Last week, the district rolled out its new District Learning Plan, which provides guidelines and goals for instruction put together by the superintendent and the school board.
"It is a connection between our strategic plan, which is a very broad view, and our school improvement plans," Conley said. "It's the link between there, and it defines the goals of the district as well as describes the structures and systems with which to reach those goals."
According to the district learning plan, the two overarching broad goals are to close the achievement gap and help below proficient students meet grade level expectations and to continue high performance and increase growth of high performing students.
More specifically, the district hopes to increase the lowest 25 percent of students in reading and math as measured by the SAGE and Utah Core Assessment by May of 2016. The plan also aims to help students in the top two quartiles of achievement remain in those quartiles and show significant growth as measured by the Utah Corse Assessment in reading and math as well as reach 95 percent proficiency in those areas by then.
"This is not going to happen overnight. It is going to take some time as far as implementation," Conley said. "More importantly, it defines the common language not only for us as an organization, as a staff, but also for our community and our supporters."
Conley said there are four questions the district must ask of itself to guide the work it does with its students, and they are listed in the plan. "What is it we expect students to learn, "How will we know if students have learned," "How will we respond when students do not learn," and "How will we respond when students already know it?"
In response to these questions, the district will implement the Professional Learning Communities model in the 2014-2015 school year. It is structured around the four questions in the plan and structures all conversations around actual student data.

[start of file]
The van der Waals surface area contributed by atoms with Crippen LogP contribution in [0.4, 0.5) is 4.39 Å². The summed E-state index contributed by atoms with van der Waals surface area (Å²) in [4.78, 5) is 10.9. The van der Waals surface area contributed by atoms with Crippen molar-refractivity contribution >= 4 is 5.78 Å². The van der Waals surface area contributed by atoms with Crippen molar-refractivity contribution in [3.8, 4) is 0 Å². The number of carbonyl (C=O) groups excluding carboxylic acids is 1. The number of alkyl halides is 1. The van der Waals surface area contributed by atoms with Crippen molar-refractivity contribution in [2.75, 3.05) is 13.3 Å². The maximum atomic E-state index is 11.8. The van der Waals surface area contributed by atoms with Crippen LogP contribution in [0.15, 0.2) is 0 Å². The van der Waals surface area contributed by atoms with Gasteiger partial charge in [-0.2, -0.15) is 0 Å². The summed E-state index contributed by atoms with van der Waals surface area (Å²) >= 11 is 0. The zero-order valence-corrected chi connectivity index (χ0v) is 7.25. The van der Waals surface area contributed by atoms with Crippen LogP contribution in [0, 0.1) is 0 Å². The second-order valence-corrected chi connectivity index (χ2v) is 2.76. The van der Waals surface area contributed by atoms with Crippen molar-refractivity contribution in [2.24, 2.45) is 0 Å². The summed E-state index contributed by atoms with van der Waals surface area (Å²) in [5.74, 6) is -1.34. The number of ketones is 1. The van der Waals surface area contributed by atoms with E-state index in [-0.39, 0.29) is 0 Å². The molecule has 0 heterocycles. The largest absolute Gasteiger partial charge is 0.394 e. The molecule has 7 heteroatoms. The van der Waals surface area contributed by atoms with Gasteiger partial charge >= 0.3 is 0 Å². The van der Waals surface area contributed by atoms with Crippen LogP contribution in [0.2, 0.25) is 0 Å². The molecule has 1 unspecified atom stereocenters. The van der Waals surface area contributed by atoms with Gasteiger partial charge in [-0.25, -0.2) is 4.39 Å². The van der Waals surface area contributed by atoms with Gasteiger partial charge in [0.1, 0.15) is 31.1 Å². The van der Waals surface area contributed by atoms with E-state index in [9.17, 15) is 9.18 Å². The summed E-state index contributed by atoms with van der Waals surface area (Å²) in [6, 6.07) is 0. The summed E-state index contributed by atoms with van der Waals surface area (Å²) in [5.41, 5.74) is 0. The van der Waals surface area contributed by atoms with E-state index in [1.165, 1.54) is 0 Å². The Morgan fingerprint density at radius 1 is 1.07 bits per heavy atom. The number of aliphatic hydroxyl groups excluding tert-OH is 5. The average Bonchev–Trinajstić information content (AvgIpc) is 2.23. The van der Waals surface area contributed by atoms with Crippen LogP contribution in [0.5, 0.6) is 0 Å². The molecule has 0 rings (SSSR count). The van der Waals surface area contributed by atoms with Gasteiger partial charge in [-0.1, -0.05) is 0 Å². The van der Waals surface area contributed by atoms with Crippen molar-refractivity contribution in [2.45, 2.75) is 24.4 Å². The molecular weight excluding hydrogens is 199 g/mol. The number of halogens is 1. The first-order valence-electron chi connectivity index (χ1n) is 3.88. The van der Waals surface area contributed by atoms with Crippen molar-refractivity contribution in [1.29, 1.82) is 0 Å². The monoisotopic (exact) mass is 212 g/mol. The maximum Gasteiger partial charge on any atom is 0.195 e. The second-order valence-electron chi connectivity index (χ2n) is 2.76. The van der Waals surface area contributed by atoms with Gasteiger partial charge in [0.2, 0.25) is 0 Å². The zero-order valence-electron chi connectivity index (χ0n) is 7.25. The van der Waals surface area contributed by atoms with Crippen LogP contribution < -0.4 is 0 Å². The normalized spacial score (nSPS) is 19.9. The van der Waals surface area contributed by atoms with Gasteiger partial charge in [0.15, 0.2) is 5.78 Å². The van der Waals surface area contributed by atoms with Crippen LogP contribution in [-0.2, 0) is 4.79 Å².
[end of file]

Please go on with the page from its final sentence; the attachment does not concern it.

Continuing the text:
Conley said the goal is to use that data on a daily and weekly basis to change instruction in accordance with how the students are learning.
"There will definitely be more data-driven and mastery-driven teaching," she said. "We will be moving from being focused on whether or not a student has an A in the class as opposed to, for example, being able to multiply and divide double digit numbers."
One way the district plans to compile data is with a benchmarking system. The data collected from the assessments will help to provide structure for teachers to use the data to make decisions regarding instruction.
Conley said the data will also help the district form professional development for teachers. Team-building, relationship-building and learning how to work in a collaborative culture are all goals of the new professional developments.
When drafting and constructing the district learning plan at a meeting several weeks ago, compiling a glossary defining all terms used in the plan was discussed. Now that the learning plan has been released, there is still no glossary, but Conley said it is in the works and should be released to the community soon.
However, the learning plan itself is "in the works," and she said the final draft should be approved this summer.
"It will continue to be a draft probably until the first board of education meeting in June. It will be fully adopted then," she said. "We are gathering input from staff members, and I will be holding community forums soon to receive input there as well. We will then make revisions accordingly."